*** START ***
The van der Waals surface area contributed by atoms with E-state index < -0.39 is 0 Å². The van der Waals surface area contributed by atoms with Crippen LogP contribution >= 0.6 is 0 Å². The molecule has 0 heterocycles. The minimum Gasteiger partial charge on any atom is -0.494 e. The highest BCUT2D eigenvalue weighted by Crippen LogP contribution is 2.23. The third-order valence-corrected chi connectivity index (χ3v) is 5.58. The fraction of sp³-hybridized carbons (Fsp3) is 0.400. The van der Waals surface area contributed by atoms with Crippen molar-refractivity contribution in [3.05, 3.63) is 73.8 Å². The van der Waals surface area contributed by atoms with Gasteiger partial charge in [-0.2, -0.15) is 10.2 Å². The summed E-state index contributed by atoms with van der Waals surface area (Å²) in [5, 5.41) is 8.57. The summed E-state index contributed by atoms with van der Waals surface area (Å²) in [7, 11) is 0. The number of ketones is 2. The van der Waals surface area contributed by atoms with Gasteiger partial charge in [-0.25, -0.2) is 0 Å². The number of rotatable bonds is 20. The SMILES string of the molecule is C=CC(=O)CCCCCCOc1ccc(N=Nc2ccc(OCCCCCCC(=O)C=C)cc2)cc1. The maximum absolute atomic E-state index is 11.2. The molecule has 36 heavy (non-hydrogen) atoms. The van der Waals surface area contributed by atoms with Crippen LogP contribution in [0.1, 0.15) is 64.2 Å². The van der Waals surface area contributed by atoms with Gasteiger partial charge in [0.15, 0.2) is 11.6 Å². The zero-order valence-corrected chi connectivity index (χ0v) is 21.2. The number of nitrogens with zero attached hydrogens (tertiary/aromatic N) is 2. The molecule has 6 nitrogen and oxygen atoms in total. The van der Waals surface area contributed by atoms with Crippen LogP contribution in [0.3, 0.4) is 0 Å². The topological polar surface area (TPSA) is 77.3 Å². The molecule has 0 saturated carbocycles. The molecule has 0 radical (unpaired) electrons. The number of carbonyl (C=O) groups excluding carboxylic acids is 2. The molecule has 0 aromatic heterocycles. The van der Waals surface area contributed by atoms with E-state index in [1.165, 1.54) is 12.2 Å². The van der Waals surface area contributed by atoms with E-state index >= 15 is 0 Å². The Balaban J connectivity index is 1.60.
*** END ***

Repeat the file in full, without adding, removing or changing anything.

The van der Waals surface area contributed by atoms with E-state index < -0.39 is 0 Å². The van der Waals surface area contributed by atoms with Crippen LogP contribution >= 0.6 is 0 Å². The molecule has 0 heterocycles. The minimum Gasteiger partial charge on any atom is -0.494 e. The highest BCUT2D eigenvalue weighted by Crippen LogP contribution is 2.23. The third-order valence-corrected chi connectivity index (χ3v) is 5.58. The fraction of sp³-hybridized carbons (Fsp3) is 0.400. The van der Waals surface area contributed by atoms with Crippen molar-refractivity contribution in [3.05, 3.63) is 73.8 Å². The van der Waals surface area contributed by atoms with Gasteiger partial charge in [-0.2, -0.15) is 10.2 Å². The summed E-state index contributed by atoms with van der Waals surface area (Å²) in [5, 5.41) is 8.57. The summed E-state index contributed by atoms with van der Waals surface area (Å²) in [7, 11) is 0. The number of ketones is 2. The van der Waals surface area contributed by atoms with Gasteiger partial charge in [-0.25, -0.2) is 0 Å². The number of rotatable bonds is 20. The SMILES string of the molecule is C=CC(=O)CCCCCCOc1ccc(N=Nc2ccc(OCCCCCCC(=O)C=C)cc2)cc1. The maximum absolute atomic E-state index is 11.2. The molecule has 36 heavy (non-hydrogen) atoms. The van der Waals surface area contributed by atoms with Crippen LogP contribution in [0.1, 0.15) is 64.2 Å². The van der Waals surface area contributed by atoms with Gasteiger partial charge in [0.15, 0.2) is 11.6 Å². The zero-order valence-corrected chi connectivity index (χ0v) is 21.2. The number of nitrogens with zero attached hydrogens (tertiary/aromatic N) is 2. The molecule has 6 nitrogen and oxygen atoms in total. The van der Waals surface area contributed by atoms with Crippen LogP contribution in [0.3, 0.4) is 0 Å². The topological polar surface area (TPSA) is 77.3 Å². The molecule has 0 saturated carbocycles. The molecule has 0 radical (unpaired) electrons. The number of carbonyl (C=O) groups excluding carboxylic acids is 2. The molecule has 0 aromatic heterocycles. The van der Waals surface area contributed by atoms with E-state index in [1.165, 1.54) is 12.2 Å². The van der Waals surface area contributed by atoms with E-state index >= 15 is 0 Å². The Balaban J connectivity index is 1.60.